England gets healthy new towns – but what about its old towns?

England gets healthy new towns – but what about its old towns?

England’s National Health Service this week announced it will create 10 “healthy new towns.” The NHS’ objectives are noble, and the results will prove illuminating. Just like the U.S., the U.K. grapples with a worsening obesity crisis. An emphasis on walking and cycling are among the planned features, along with fast food-free zones around schools. Solutions targeting the needs of an aging population, too, could provide case studies for planners across the globe.

According to a release on the NHS’ website, “The NHS will help shape the way these new sites develop, so as to test creative solutions for the health and care challenges of the 21st century, including obesity, dementia and community cohesion. NHS England is bringing together renowned clinicians, designers and technology experts to reimagine how healthcare can be delivered in these places, to showcase what’s possible by joining up design of the built environment with modern health and care services, and to deploy new models of technology-enabled primary care.”

We’re intrigued, having provided full site design, civil and landscape architecture and permitting for the proposed Parkside Memory Cottage assisted living facility for Charlotte Medical Center. Other health conscious projects include the Cape Coral Hospital project, which employs the principles of creating an Optimal Healing Environment.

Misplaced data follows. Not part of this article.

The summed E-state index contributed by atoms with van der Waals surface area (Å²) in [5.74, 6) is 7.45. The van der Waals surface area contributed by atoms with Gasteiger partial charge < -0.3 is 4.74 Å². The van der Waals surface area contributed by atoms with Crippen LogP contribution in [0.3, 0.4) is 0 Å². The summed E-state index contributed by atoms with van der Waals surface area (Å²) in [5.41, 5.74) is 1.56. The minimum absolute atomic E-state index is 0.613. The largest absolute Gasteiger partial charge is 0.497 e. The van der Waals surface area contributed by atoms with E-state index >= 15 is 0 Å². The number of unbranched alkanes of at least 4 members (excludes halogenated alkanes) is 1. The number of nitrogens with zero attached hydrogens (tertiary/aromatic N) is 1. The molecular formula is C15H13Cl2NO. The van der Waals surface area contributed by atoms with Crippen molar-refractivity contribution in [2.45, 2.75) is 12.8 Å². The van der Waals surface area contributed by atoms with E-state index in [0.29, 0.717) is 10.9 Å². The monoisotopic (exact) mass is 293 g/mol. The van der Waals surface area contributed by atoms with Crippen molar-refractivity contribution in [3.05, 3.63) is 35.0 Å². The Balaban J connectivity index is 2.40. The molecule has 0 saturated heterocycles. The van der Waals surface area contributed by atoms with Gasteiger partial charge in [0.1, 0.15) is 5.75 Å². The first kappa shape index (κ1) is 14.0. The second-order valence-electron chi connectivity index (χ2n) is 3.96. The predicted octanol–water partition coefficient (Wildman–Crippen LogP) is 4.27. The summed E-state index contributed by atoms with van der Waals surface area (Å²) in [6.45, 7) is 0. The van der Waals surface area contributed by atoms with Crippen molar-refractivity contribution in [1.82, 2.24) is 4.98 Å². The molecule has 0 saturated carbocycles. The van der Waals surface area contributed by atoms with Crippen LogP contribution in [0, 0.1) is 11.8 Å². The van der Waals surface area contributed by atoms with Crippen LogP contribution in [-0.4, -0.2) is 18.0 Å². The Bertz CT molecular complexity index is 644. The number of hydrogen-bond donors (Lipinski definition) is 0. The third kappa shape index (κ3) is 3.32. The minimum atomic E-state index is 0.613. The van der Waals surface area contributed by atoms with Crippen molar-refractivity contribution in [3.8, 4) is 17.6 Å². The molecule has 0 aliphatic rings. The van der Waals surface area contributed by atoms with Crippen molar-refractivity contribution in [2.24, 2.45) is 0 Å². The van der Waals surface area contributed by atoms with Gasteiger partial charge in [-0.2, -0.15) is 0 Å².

Naturally, it makes sense for public health officials and clinicians to work together with planners and designers to achieve sustainable, health-promoting principles from within the built environment – we think that’s the most important aspect of the “healthy new towns” concept. However, we also agree with Guardian columnist Simon Jenkins when he points out England’s existing problem with sprawl, and that rather than new builds, planners might first consider the untapped riches represented by unused and underused space. By increasing density, he argues, walkability increases and a greater swath of the population will benefit from services being nearby.

One things is certain: the “healthy new towns” project will provide many lessons to learn from for many years to come. But are there not lessons that planners and health agencies could draw now from the towns that are already built?






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